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The Great Game 2.0 in Asia: Central and South Asia

"Si vis pacem, para bellum" ("If you want peace, prepare for war") – Cornelius Nepos

Amid noticeable enhancement of multi-format global peacekeeping initiatives in Afghanistan, broad efforts of regional players, such as Uzbekistan, on this vector, and signs of a certain relaxation in Kashmir on the disputed Indian-Pakistani border, the US National Intelligence Council’s Global Trends report published on April 7 in Washington, looks very contrasting.

Forewarned is forearmed

The document (more than 150 pages) is published every four years. A similar instrument of the Obama Administration in 2017 warned of a pandemic and widespread economic upheavals as its consequences. In assessing this forecast from the present day point of view, "Global Trends 2021" looks like an ominous prophecy. Although both Afghanistan and Kashmir themselves have long been a "seething cauldron" of systemic controversies and conflicts ready to explode at any moment on the slightest, even minor, reason. In this regard, therefore, the prediction of American analysts clearly doomed to "success", though doubtful, from the humanitarian point of view.

"India and Pakistan may stumble into a large-scale war neither side wants, especially following a terrorist attack that the Indian government judges to be significant", the document says.

The report considers the probable trigger of a potential war in the next five years, namely, the ability of some militant outfits to conduct attacks, New Delhi’s resolve to retaliate against Islamabad after such an attack, and Islamabad’s determination to defend itself (which has been the case so far). Authors warn than “miscalculation by both governments could prompt a breakdown in the deterrence that has restricted conflict to levels each side judges it can manage”. It is stated that a full-scale war could inflict damage that would have economic and political consequences for years.

“US actions in Afghanistan during the next year will have significant consequences across the region, particularly in Pakistan and India,” the report says. This would be “especially true” if a security vacuum emerges in Afghanistan that results in a civil war between the Taliban and its Afghan opponents, expanded freedom of manoeuvre for regional terrorist networks, or criminals and refugees flowing out of the country.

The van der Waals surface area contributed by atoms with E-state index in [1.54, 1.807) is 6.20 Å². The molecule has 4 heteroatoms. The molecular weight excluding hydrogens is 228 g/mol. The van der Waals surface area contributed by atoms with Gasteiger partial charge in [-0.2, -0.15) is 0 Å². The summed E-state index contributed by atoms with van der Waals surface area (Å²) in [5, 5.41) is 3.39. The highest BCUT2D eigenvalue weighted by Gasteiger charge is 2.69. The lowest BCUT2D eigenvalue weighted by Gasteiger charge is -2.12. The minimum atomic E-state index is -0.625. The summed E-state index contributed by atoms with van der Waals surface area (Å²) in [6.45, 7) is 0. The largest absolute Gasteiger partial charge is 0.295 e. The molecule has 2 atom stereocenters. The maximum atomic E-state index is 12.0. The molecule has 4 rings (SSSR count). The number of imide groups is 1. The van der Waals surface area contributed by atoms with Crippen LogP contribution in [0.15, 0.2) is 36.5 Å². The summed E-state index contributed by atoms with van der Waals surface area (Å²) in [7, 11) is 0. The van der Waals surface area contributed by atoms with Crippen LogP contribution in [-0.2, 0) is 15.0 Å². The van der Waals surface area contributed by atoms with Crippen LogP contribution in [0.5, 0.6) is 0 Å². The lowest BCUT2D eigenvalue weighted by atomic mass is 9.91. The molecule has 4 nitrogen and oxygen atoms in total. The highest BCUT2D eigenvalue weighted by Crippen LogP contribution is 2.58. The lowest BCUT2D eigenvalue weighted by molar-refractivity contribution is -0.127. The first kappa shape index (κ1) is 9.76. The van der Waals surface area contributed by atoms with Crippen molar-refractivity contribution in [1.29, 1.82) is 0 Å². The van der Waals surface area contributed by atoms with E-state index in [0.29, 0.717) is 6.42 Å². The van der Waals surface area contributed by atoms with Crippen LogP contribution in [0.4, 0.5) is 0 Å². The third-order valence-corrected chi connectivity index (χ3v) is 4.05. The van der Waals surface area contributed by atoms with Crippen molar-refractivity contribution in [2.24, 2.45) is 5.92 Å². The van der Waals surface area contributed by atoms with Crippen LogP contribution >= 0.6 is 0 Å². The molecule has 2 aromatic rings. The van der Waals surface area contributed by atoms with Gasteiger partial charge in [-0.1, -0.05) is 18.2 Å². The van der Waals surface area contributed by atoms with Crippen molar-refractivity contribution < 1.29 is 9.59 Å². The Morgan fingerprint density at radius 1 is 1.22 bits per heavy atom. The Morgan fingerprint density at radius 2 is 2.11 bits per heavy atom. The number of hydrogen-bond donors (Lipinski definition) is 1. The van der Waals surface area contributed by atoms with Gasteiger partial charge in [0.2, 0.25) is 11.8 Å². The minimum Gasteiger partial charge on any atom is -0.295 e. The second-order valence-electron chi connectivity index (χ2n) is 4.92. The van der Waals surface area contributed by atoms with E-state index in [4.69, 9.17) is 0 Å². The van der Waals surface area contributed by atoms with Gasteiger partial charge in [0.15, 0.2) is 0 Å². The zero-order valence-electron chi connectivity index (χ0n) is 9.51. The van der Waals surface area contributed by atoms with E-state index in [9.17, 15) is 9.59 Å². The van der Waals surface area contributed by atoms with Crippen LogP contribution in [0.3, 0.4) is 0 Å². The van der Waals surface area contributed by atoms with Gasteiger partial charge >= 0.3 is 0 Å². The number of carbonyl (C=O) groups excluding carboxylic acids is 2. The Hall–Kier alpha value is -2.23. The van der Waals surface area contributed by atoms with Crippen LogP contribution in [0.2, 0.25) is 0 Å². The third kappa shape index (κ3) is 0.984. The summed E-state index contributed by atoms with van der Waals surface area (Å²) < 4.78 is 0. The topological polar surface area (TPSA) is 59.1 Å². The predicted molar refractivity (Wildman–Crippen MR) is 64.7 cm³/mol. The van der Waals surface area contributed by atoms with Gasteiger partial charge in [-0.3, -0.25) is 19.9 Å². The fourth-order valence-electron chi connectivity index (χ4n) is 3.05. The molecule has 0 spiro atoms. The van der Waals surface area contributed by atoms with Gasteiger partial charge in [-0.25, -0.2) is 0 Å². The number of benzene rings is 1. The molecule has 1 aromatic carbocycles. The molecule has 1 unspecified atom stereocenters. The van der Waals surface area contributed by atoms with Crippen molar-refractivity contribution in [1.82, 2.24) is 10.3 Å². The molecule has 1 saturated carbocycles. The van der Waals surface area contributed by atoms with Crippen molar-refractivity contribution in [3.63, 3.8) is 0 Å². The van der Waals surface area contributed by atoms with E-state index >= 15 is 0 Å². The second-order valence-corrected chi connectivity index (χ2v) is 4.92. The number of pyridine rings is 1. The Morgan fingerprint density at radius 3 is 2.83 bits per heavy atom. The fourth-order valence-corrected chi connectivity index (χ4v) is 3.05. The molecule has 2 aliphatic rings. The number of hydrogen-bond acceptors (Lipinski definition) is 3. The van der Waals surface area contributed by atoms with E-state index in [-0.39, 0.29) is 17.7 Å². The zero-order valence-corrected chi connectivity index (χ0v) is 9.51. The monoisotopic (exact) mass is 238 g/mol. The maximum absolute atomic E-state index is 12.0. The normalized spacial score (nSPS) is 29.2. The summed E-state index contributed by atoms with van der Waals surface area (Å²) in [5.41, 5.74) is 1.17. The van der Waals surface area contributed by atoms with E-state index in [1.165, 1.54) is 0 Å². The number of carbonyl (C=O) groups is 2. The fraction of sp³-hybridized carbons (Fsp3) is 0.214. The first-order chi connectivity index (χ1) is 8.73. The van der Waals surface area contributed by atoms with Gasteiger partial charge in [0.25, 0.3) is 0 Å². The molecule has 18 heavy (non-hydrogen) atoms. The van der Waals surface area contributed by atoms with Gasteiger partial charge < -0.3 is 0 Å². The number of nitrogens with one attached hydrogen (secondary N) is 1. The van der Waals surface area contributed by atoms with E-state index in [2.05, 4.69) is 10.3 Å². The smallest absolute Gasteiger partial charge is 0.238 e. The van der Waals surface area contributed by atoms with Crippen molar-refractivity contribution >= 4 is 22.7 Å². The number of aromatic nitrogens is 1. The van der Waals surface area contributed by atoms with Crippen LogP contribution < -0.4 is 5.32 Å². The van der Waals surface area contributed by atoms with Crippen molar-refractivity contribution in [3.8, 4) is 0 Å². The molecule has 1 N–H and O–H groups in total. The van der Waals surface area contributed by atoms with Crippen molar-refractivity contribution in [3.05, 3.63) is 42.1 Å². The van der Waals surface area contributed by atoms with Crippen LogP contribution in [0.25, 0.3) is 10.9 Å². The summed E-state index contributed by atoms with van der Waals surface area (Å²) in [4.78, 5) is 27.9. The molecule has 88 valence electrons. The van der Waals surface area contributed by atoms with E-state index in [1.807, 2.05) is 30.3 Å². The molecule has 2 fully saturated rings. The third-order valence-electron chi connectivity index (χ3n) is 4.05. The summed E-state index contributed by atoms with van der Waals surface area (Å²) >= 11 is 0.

The report concludes that such events in Afghanistan would exacerbate political tensions and conflict in Pakistan and sharpen the India-Pakistan rivalry. In the light of recent declarations by Washington and the Taliban on compliance with the Doha Agreements (regarding deadlines for American troops withdrawal from Afghanistan), the events seem to develop exactly by this sad scenario.

Uzbekistan as a regional integrator and peacemaker

Shifting the focus away from American forecasts and actual realities, special attention should be drawn to Uzbekistan's diplomatic activity in the region of South and Central Asia.

In his address to the Parliament on December 29, 2020, Uzbekistan's President Shavkat Mirziyoyev declared the country's foreign policy priorities for 2021. The brand new dimension was the focus on the southern direction - forging cooperation with South Asia and promoting peace in Afghanistan were pointed out as priorities.

A systemic event of such efforts should be the high-level international conference "Central and South Asia: Regional Connectivity. Challenges and Opportunities" announced by Shavkat Mirziyoyev at the 75th session of the UN General Assembly and to be held in Tashkent this July. The event, according to the organizers, should give an impetus to the integrated development of the interregional cooperation, create a solid conceptual framework for closer interaction between the two regions and filling the interregional agenda with specific strategic initiatives that could unlock the massive unrealized potential for cooperation.

Tashkent's vision of the Afghan settlement and its impact on regional processes, including in the SCO region, was outlined in February by Eldor Aripov, Director of the Institute of Strategic and Regional Studies under the President of the Republic of Uzbekistan. In his opinion, the prospects for stable and sustainable development in Central Asia are integrally connected with the attainment of peace in Afghanistan. Without resolving the Afghan conflict, the prosperity of the Central Asian region will be impossible.

It is particularly emphasized that for many centuries, Afghanistan has been an important link in regional trade, cultural, research and intellectual exchange, while performing the role of a bridge for Central and South Asia. Peace in this country, which is also called the Heart of Asia, will therefore open up unique strategic opportunities to revitalise and further develop the system of interconnectivity between these subregions.

The use of transit and infrastructure potential of Afghanistan will provide the Central Asian countries with the shortcut to to seaports of Pakistan, which would be beneficial not only to Uzbekistan, but to all Central Asian republics, South Asia and the Middle East as well.